The game from now on is to follow a link into the NYTimes website and grab as many links as possible without clicking on any content links yourself. Repost on your blog, and you give your readers unlimited access behind the NYTimes paywall.
The CIA is on the ground in Libya, repeating the tactics that brought a (relatively) swift rout against the Taliban in 2001, partnering with the Northern Alliance and directing American air strikes against government forces. The Libyan rebels, however, have much less combat experience than the Northern Alliance had, and it seems less likely that Qaddafhi's regime will be as comfortable melting away to form a long-running insurgency, settling for local protection rackets and drug money to finance personal fortunes. The oil wealth inherent in control of a united Libya is a much stronger reason to stay in power, and Qaddafhi's regime is more entrenched than the Taliban were in Afghanistan.
Government bailouts are paying off for the American taxpayer, bringing in additional revenue. The reality is that this off-sets some need to raise money from individual taxpayers, as a part of the revenue gap (i.e. deficit) is being paid for by profits going to the treasury. Meanwhile the former Inspector General overseeing TARP is opining that the program was less than ideal. Of course, that's what IG's do.
Radiation from the Fukushima Diachi plant has been found in dangerous concentrations 25 miles away from the site of the largest nuclear disaster since Chernobyl.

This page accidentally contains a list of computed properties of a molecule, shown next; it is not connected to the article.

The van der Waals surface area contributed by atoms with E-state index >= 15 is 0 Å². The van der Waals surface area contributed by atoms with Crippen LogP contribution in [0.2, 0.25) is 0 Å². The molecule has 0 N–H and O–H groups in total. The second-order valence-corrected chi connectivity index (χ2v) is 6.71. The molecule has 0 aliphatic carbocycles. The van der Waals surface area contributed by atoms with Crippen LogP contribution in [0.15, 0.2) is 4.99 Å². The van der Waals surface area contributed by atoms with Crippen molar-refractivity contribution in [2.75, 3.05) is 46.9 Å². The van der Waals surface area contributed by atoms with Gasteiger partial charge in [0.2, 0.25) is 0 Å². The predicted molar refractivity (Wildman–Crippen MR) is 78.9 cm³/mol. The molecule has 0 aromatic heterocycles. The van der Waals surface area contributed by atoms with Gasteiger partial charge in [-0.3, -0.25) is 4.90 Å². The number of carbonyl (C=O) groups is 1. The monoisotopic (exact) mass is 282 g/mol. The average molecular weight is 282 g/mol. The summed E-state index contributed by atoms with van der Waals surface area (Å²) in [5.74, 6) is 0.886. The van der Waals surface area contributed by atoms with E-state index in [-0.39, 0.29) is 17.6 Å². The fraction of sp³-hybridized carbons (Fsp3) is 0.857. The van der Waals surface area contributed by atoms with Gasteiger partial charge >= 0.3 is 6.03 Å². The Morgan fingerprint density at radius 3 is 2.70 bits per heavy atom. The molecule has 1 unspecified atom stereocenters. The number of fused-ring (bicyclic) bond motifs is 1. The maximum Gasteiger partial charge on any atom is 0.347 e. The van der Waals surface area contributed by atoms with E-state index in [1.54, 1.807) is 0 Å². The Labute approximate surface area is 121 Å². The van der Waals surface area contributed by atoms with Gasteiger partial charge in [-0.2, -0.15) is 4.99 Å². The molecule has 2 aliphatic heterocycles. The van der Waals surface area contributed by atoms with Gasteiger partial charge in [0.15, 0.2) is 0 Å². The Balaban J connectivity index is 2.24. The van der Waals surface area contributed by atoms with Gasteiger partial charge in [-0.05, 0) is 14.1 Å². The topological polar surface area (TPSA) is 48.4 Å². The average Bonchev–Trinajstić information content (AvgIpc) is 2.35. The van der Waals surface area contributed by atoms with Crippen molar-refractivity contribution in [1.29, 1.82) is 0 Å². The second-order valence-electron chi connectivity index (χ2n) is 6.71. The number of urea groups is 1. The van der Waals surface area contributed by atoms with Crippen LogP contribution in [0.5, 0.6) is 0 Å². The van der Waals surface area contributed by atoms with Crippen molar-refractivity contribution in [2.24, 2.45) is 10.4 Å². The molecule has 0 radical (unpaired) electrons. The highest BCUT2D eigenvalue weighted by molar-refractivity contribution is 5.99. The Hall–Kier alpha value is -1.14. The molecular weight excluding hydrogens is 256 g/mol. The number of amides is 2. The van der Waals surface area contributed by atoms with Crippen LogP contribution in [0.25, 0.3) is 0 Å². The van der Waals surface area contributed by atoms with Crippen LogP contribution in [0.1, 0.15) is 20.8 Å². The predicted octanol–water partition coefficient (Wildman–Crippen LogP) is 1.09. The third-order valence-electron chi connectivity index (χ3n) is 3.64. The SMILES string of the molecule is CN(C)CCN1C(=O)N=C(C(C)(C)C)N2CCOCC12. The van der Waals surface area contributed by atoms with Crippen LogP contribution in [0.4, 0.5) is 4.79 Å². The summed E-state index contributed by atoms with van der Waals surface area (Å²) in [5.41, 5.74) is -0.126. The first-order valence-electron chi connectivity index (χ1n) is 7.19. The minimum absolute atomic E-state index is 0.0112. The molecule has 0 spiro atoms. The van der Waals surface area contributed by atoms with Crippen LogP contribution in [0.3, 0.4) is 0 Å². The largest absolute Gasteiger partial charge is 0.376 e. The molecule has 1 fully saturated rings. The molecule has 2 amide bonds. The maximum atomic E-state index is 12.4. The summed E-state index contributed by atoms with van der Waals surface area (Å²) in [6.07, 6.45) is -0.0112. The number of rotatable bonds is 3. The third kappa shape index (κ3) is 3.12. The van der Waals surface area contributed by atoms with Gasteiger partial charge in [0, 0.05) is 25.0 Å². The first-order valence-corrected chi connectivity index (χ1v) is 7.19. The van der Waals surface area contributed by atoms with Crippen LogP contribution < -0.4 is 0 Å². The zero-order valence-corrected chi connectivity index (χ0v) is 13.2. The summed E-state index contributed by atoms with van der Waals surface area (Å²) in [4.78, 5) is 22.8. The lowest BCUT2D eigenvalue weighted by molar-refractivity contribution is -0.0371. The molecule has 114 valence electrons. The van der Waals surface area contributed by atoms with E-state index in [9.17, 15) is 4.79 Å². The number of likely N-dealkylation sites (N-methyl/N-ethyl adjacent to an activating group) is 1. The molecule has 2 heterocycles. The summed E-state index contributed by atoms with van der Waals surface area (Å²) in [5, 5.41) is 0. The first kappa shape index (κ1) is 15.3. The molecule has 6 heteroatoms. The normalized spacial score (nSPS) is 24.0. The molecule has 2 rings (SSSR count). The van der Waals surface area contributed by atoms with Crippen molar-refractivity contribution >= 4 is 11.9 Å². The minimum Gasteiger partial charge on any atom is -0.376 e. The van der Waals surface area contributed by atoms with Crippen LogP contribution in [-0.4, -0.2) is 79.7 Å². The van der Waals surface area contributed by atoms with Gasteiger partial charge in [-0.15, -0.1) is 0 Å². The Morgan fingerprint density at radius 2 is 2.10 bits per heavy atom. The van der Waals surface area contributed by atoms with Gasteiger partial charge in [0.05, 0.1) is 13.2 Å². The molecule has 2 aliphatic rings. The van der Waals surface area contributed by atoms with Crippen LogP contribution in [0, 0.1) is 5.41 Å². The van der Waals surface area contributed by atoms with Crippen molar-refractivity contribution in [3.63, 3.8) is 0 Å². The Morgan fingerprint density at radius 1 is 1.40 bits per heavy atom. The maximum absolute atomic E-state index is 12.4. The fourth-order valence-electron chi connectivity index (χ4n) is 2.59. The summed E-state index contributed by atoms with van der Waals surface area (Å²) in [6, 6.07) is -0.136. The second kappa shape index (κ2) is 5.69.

And perhaps too obvious to really spend time reporting on, so-called Tea Party organizations are undermining the interests of actual Tea Party members in favor of business lobbies. Tariff-free imports of Indonesian paper are all the rage at the Institute for Liberty, but probably not among the tea-party faithful, who would rather see government revenue coming from foreign companies than individuals' pockets. "Taxed Enough Already" certainly doesn't imply "Shift the tax burden from foreign corporations to American families." Perhaps the "mission-creep" story explains why 47 percent of Americans have an unfavorable view of the tea party. Or possibly it's because Americans now know what the Tea Party and the extreme right wants.
Meanwhile, in economic news, The private sector added over 200,000 jobs in March, housing prices continued their slide in January as mortgage assistance is drying up, Ireland's banking crisis continues despite the EU bailout and the austerity budget policy that was a term of that loan, and the Federal Reserve is dithering about the economic recovery.
Also in opinion is a plea to take tobacco out of baseball. Dip has become an unfortunate part of the sport ritual. Chew tobacco incidence is rising out of control, and the social acceptance of 'smoke-less tobacco' is a major factor in the spread of the addiction. As smoking becomes less and less convenient, tobacco seekers replace the cigarette with forms of tobacco that can be used constantly throughout the day, creating a more difficult and insidious dependence.